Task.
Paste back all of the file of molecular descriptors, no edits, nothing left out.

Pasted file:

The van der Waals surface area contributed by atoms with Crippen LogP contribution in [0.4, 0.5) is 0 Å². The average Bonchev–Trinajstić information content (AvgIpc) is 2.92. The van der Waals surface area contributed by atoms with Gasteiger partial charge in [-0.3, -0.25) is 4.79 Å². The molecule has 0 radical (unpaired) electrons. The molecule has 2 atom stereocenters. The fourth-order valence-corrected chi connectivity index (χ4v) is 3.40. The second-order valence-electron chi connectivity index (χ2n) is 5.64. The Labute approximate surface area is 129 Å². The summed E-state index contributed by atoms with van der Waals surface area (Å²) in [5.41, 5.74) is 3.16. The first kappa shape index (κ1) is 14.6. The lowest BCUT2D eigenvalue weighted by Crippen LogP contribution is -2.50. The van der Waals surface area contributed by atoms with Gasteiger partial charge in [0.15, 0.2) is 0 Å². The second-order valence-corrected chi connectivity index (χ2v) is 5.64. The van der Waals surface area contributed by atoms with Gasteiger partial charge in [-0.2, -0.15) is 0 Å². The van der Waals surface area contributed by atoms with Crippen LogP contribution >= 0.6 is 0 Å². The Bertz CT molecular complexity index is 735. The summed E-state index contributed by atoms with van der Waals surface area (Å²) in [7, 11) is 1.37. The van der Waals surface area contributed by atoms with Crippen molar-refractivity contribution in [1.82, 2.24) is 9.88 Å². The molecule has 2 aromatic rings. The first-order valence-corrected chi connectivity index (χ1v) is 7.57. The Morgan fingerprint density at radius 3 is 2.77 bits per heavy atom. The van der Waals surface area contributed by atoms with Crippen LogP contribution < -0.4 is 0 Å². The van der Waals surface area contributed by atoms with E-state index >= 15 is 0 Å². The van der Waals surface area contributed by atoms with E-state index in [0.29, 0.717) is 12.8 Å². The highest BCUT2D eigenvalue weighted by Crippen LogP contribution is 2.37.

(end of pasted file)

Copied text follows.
The van der Waals surface area contributed by atoms with Crippen LogP contribution in [0.4, 0.5) is 0 Å². The average Bonchev–Trinajstić information content (AvgIpc) is 2.92. The van der Waals surface area contributed by atoms with Gasteiger partial charge in [-0.3, -0.25) is 4.79 Å². The molecule has 0 radical (unpaired) electrons. The molecule has 2 atom stereocenters. The fourth-order valence-corrected chi connectivity index (χ4v) is 3.40. The second-order valence-electron chi connectivity index (χ2n) is 5.64. The Labute approximate surface area is 129 Å². The summed E-state index contributed by atoms with van der Waals surface area (Å²) in [5.41, 5.74) is 3.16. The first kappa shape index (κ1) is 14.6. The lowest BCUT2D eigenvalue weighted by Crippen LogP contribution is -2.50. The van der Waals surface area contributed by atoms with Gasteiger partial charge in [0.15, 0.2) is 0 Å². The second-order valence-corrected chi connectivity index (χ2v) is 5.64. The van der Waals surface area contributed by atoms with Gasteiger partial charge in [-0.2, -0.15) is 0 Å². The van der Waals surface area contributed by atoms with Crippen LogP contribution >= 0.6 is 0 Å². The Bertz CT molecular complexity index is 735. The summed E-state index contributed by atoms with van der Waals surface area (Å²) in [7, 11) is 1.37. The van der Waals surface area contributed by atoms with Crippen molar-refractivity contribution in [1.82, 2.24) is 9.88 Å². The molecule has 2 aromatic rings. The first-order valence-corrected chi connectivity index (χ1v) is 7.57. The Morgan fingerprint density at radius 3 is 2.77 bits per heavy atom. The van der Waals surface area contributed by atoms with Crippen LogP contribution < -0.4 is 0 Å². The van der Waals surface area contributed by atoms with E-state index >= 15 is 0 Å². The van der Waals surface area contributed by atoms with E-state index in [0.29, 0.717) is 12.8 Å². The highest BCUT2D eigenvalue weighted by Crippen LogP contribution is 2.37.